A seven-day course of direct-acting antiviral treatment started
hours before an organ transplant prevented hepatitis C infection in everyone
who received a transplant from a donor with hepatitis C, researchers from the
Mayo Clinic reported at the International Liver Congress in London this week.
The findings have the potential to increase the number of
people who can receive organ transplants as well as reduce waiting times, the
The opioid overdose epidemic in the United States has led to
an increase in the number of donor organs that are available for transplant –
but also a greater risk that these livers come from donors who had hepatitis C.
Until recently, organs from donors with hepatitis C would be directed to people
with hepatitis C on the transplant waiting list, but the impact of wider
treatment for hepatitis C has led to a decline in end-stage liver disease and a
reduction in the need for liver transplants among people with hepatitis C.
Recipients of an organ from a donor with hepatitis C can
receive direct-acting antiviral treatment after transplantation to cure the
inevitable infection with hepatitis C. This treatment is highly effective, but
it would be preferable if transplant recipients didn’t become infected at all.
Dr Bashar Aqel of the Mayo Clinic College of Medicine,
Phoenix, Arizona told a press conference that the practice of delaying
direct-acting antiviral treatment in transplant recipients until after viremia is
detected is problematic because it may lead to organ rejection or organ fibrosis.
In the United States treatment is often delayed for weeks, if not months, while
patients await insurance company approval to begin direct-acting antiviral treatment.
In 2019, Canadian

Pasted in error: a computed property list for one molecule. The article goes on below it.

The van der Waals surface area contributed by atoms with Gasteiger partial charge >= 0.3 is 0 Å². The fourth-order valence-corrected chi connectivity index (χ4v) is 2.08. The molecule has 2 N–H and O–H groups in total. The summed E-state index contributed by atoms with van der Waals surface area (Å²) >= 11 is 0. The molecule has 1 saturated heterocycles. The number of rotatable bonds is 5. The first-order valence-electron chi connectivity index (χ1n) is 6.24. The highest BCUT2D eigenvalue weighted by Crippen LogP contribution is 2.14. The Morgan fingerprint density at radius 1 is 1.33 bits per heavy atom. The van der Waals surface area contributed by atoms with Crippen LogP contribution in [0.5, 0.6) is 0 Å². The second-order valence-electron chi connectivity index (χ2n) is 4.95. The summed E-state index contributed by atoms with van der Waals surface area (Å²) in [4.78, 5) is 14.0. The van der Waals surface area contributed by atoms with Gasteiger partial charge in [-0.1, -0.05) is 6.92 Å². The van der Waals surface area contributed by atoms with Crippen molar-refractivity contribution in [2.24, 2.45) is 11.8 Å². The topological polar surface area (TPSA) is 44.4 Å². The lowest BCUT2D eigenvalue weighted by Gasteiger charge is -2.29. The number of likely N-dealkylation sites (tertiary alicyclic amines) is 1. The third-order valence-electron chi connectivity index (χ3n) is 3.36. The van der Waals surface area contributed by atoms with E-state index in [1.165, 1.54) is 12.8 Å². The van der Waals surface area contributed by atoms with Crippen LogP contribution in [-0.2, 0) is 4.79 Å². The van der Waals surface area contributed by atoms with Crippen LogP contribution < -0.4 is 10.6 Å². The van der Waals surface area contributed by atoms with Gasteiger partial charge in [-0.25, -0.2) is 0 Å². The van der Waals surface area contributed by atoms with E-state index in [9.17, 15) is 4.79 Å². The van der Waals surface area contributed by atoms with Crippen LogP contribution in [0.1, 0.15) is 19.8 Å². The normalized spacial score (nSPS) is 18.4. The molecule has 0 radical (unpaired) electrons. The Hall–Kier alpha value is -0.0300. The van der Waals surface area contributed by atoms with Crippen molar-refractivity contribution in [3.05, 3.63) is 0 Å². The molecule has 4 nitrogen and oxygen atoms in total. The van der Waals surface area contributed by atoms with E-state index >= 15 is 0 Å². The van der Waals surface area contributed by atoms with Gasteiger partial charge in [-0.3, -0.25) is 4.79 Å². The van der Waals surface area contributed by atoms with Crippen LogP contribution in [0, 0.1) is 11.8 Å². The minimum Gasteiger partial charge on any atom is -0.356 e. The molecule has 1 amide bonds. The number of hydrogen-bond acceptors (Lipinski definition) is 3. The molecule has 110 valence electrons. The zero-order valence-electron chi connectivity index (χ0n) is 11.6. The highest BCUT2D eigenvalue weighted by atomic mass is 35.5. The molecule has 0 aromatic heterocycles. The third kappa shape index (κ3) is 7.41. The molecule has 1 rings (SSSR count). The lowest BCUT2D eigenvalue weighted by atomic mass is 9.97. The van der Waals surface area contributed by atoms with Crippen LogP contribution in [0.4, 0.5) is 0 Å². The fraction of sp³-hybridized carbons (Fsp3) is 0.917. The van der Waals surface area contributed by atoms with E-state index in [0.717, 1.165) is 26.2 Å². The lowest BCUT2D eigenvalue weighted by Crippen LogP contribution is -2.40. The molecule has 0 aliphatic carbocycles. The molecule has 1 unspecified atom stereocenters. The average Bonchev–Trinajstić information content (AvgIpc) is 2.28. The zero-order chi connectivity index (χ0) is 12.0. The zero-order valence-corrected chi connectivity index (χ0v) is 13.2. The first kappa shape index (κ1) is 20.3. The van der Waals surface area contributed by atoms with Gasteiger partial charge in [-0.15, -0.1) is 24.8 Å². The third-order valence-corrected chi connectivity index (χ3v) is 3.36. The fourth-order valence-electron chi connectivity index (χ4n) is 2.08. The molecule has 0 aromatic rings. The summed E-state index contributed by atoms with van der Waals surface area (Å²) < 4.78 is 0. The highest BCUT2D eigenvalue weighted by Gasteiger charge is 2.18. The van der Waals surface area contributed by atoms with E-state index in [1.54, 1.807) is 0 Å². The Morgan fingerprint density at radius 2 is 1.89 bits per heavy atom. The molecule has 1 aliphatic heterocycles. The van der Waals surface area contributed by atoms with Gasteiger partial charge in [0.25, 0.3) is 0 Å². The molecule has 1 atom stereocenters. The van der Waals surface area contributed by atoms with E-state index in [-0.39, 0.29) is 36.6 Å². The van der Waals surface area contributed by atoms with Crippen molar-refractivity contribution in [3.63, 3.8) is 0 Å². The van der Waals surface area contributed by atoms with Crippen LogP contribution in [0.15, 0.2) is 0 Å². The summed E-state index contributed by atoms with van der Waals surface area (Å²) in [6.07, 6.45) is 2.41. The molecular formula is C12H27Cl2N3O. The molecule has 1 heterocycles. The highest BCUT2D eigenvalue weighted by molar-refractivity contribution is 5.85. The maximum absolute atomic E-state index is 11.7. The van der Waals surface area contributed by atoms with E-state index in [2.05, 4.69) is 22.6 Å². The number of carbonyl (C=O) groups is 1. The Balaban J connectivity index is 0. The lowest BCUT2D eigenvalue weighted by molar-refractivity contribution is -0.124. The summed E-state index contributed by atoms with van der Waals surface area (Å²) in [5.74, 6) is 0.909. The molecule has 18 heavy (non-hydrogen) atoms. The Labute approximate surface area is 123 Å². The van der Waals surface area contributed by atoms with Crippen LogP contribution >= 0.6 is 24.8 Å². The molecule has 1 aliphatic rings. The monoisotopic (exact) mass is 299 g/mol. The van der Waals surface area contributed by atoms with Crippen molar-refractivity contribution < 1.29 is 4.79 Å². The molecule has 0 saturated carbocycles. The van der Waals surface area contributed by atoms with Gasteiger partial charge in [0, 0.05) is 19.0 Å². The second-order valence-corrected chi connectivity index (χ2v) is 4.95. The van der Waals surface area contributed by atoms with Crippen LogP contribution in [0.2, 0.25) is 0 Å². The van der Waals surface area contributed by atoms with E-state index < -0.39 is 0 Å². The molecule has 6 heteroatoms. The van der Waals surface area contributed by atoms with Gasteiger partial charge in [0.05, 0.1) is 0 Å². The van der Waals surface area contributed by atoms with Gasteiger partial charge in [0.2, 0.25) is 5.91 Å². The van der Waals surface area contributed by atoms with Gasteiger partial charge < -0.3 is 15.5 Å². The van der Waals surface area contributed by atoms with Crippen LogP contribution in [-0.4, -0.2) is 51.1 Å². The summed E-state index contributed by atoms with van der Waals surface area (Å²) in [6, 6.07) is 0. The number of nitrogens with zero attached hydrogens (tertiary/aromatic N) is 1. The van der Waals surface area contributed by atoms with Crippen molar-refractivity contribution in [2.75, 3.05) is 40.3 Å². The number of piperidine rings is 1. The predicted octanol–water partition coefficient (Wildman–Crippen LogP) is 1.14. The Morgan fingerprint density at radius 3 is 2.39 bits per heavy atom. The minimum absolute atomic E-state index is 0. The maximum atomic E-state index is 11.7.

researchers reported that 25 patients who received glecaprevir/pibrentasvir
plus ezetimibe for seven days, beginning immediately prior to
transplantation, all avoided becoming infected with hepatitis C.
To test whether direct-acting antiviral drugs could prevent
hepatitis C infection from a donated organ, and whether a shortened regimen
initiated immediately before transplantation was effective, Dr Aqel, and colleagues
recruited 38 people who were in need of solid-organ transplants and had agreed
to receive HCV-positive organs.
Study participants received eight days of treatment with glecaprevir
and pibrentasvir (Maviret), a direct-acting antiviral combination active
against all hepatitis C genotypes and with minimal drug interactions. Of particular
importance, the combination has confirmed safety in people with kidney disease.
Participants also received ezetimibe, a lipid-lowering
agent that blocks hepatitis C entry into liver cells.
The shortened pre-emptive regimen was started 2-4 hours
before the transplant to achieve adequate blood levels and continued for 7 days
The study recruited 32 kidney transplant recipients, two kidney
and pancreas transplant recipients, three heart transplant recipients and one
heart and kidney transplant recipients. Participants had a median age of 61
years and 63% were males. The median time from transplant listing for HCV viraemic
grafts to transplant was 32, 52, 71, and 151 days for heart, heart/kidney,
kidney, and kidney/pancreas transplant recipients, respectively. The median
donor age was 35 years.
All participants completed the pre-emptive treatment regimen
successfully and none became infected with hepatitis C despite early detection
of HCV RNA between days 1 and 14 in most participants.
The peak viral load, detected on day 1, was 6870 IU/ml but
in most cases transient viremia peaked at lower levels. Twelve had detectable
viremia at day 7 and four at day 14 but all became undetectable by day 21 despite
no further treatment beyond day 7. However,
16% never had detectable viral load.
One kidney transplant recipient died after graft rejection.
In the remaining kidney transplant recipients, kidney function began to
normalise by week 4 and continued to improve through the 24-week follow-up
The shortened regimen saved $36,000 compared to 12 weeks of
post-transplant treatment, said Dr Aqel, and the study findings confirmed that
the shortened regimen is safe and highly effective.